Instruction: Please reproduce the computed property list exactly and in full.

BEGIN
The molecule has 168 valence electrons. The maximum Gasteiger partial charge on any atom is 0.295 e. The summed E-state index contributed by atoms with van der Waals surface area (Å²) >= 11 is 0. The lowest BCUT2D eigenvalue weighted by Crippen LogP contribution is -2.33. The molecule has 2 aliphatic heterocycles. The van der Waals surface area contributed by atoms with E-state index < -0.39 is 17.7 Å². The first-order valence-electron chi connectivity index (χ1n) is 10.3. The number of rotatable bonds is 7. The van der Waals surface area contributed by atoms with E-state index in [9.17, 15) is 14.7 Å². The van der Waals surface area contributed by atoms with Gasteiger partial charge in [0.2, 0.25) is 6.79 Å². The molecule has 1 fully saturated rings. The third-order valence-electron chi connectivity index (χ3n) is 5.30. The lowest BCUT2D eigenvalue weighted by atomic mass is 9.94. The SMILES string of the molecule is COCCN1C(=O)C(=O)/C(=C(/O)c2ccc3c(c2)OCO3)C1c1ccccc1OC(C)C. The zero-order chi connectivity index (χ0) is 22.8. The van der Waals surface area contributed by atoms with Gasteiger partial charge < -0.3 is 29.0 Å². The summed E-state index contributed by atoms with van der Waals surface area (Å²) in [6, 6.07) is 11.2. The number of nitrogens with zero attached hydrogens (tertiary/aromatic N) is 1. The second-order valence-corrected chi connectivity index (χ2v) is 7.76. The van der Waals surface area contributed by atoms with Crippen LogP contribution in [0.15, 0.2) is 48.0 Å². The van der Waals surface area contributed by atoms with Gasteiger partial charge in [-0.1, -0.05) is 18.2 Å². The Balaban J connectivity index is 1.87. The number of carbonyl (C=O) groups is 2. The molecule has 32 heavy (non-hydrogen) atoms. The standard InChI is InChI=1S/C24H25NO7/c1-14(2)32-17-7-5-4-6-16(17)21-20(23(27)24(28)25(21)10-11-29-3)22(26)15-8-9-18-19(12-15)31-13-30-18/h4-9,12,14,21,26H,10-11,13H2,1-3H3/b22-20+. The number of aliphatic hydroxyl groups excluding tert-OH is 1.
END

The molecule has 168 valence electrons. The maximum Gasteiger partial charge on any atom is 0.295 e. The summed E-state index contributed by atoms with van der Waals surface area (Å²) >= 11 is 0. The lowest BCUT2D eigenvalue weighted by Crippen LogP contribution is -2.33. The molecule has 2 aliphatic heterocycles. The van der Waals surface area contributed by atoms with E-state index < -0.39 is 17.7 Å². The first-order valence-electron chi connectivity index (χ1n) is 10.3. The number of rotatable bonds is 7. The van der Waals surface area contributed by atoms with E-state index in [9.17, 15) is 14.7 Å². The van der Waals surface area contributed by atoms with Gasteiger partial charge in [0.2, 0.25) is 6.79 Å². The molecule has 1 fully saturated rings. The third-order valence-electron chi connectivity index (χ3n) is 5.30. The lowest BCUT2D eigenvalue weighted by atomic mass is 9.94. The SMILES string of the molecule is COCCN1C(=O)C(=O)/C(=C(/O)c2ccc3c(c2)OCO3)C1c1ccccc1OC(C)C. The zero-order chi connectivity index (χ0) is 22.8. The van der Waals surface area contributed by atoms with Gasteiger partial charge < -0.3 is 29.0 Å². The summed E-state index contributed by atoms with van der Waals surface area (Å²) in [6, 6.07) is 11.2. The number of nitrogens with zero attached hydrogens (tertiary/aromatic N) is 1. The second-order valence-corrected chi connectivity index (χ2v) is 7.76. The van der Waals surface area contributed by atoms with Crippen LogP contribution in [0.15, 0.2) is 48.0 Å². The van der Waals surface area contributed by atoms with Gasteiger partial charge in [-0.1, -0.05) is 18.2 Å². The Balaban J connectivity index is 1.87. The number of carbonyl (C=O) groups is 2. The molecule has 32 heavy (non-hydrogen) atoms. The standard InChI is InChI=1S/C24H25NO7/c1-14(2)32-17-7-5-4-6-16(17)21-20(23(27)24(28)25(21)10-11-29-3)22(26)15-8-9-18-19(12-15)31-13-30-18/h4-9,12,14,21,26H,10-11,13H2,1-3H3/b22-20+. The number of aliphatic hydroxyl groups excluding tert-OH is 1.